Bangladeshis suppliers bullied

Bangladeshi suppliers bullied for discounts by Aussie companies amid COVID-19 pandemic

Melbourne, May 13: Many Australian retailers have been exposed again for “unsavoury” behaviour during the COVID-19 pandemic.

Tactics of ‘asking for discounts’ and ‘pushing back orders’ with suppliers in Bangladesh and other struggling countries are being used by retailers in Australia.

Although, Kmart has reportedly taken back its demand for a 30 per cent discount from its Bangladeshi suppliers, it is still imposing very tight schedules to meet its orders.

University of Tasmania marketing lecturer Louise Grimmer talking to TND said that while Kmart withdrew its appeal for a 30 per cent discount on some already orders, after suppliers said they would not survive adhering to such a cut.

But it has kept up the pressure in another way.

“The problem is that they are now demanding suppliers still deliver existing orders (which Kmart had placed on hold during the height of the pandemic) by new deadlines,” Dr Grimmer told TND.

“Many suppliers are caught out because they can’t afford to not fill the orders, but the timelines in many cases are way too tight and can’t be met. Retailers hold all the power in the supply chain,” Dr Grimmer said talking to TND.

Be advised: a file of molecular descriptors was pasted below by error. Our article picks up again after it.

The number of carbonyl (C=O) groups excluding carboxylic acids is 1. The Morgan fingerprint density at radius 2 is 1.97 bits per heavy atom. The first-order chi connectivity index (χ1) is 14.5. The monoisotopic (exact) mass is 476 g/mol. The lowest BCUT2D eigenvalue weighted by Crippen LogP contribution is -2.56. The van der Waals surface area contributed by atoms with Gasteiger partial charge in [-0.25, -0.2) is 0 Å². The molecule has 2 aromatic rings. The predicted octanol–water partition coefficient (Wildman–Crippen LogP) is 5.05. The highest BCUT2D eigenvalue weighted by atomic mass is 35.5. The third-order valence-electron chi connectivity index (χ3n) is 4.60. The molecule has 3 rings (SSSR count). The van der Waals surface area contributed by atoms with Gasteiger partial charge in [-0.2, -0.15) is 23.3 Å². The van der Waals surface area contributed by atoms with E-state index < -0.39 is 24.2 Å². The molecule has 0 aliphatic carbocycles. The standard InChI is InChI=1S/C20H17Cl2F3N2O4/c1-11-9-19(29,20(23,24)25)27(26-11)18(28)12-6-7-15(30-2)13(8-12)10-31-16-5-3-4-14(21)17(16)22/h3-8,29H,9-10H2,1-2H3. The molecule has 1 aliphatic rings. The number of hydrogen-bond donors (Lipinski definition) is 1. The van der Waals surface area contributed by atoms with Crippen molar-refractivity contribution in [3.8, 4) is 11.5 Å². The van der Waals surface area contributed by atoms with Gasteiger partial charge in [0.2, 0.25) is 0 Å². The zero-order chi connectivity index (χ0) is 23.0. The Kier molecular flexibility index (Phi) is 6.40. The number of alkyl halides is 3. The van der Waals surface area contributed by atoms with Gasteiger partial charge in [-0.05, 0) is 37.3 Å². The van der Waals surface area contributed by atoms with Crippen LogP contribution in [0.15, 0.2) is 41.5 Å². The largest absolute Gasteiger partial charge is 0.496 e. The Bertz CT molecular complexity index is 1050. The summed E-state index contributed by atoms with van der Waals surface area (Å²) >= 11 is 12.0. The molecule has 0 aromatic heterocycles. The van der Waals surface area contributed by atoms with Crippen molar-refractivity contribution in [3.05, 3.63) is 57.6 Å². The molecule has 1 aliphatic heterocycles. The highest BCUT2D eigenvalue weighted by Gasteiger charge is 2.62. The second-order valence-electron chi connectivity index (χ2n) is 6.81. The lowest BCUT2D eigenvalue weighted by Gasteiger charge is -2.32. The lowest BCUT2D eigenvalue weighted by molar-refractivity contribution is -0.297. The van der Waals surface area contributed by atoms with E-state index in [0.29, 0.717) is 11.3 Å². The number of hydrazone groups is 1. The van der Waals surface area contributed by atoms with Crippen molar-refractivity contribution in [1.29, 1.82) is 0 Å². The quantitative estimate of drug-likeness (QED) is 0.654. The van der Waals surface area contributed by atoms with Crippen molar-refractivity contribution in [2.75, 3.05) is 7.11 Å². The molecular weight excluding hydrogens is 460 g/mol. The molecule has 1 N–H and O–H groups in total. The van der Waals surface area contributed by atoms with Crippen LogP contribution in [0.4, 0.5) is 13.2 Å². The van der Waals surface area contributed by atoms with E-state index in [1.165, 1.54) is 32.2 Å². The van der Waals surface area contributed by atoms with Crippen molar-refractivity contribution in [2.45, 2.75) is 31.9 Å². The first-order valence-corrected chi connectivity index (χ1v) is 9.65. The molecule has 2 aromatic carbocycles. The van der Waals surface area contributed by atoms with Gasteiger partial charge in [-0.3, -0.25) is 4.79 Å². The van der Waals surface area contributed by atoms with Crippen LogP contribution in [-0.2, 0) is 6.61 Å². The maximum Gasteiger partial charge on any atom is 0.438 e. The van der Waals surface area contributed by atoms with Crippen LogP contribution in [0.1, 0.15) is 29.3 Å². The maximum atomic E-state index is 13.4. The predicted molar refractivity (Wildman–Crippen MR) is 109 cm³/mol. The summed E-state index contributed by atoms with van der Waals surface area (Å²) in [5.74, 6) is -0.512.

Dr Grimmer predicted to TND that companies who have snubbed their workers on JobKeeper awards, and brands which are being called out for poor behaviour with their suppliers; will be shunned by shoppers as consumer appetite increasingly favours ethical values.

Mosaic Brands, which owns Crossroads, Millers, Noni B has also reportedly communicated to its suppliers in Bangladesh, that the company would not meet many payments for almost eight months, according to the ABC.

Mosaic and other brands have been earlier called out for its pushy sales techniques, peddling hand sanitiser and face masks to shoppers to capitalise on the panic-buying surge.

Business Ethics experts have termed this behaviour as akin to bullying, with large multinational companies trying to cut costs where margins were already flagging.

Smaller suppliers in the third-world cannot afford to lose orders from multinationals, so they are bound to over-stretch themselves to provide discounts demanded or accept delayed payment terms.

Meanwhile, Bangladesh is already reopening its garment factories amidst concerns that workers and their families will be put to immense risk amidst COVID-19 fears.

Clothing factory workers, working in abysmal conditions in Bangladesh, are the most poorly paid – with an average of 51 cents per hour, up from just 39 cents in 2018.

Deloitte Economics last year estimated about 4 per cent of the price of a piece of clothing made in Bangladesh, sold in Australia, goes to the person who made it.

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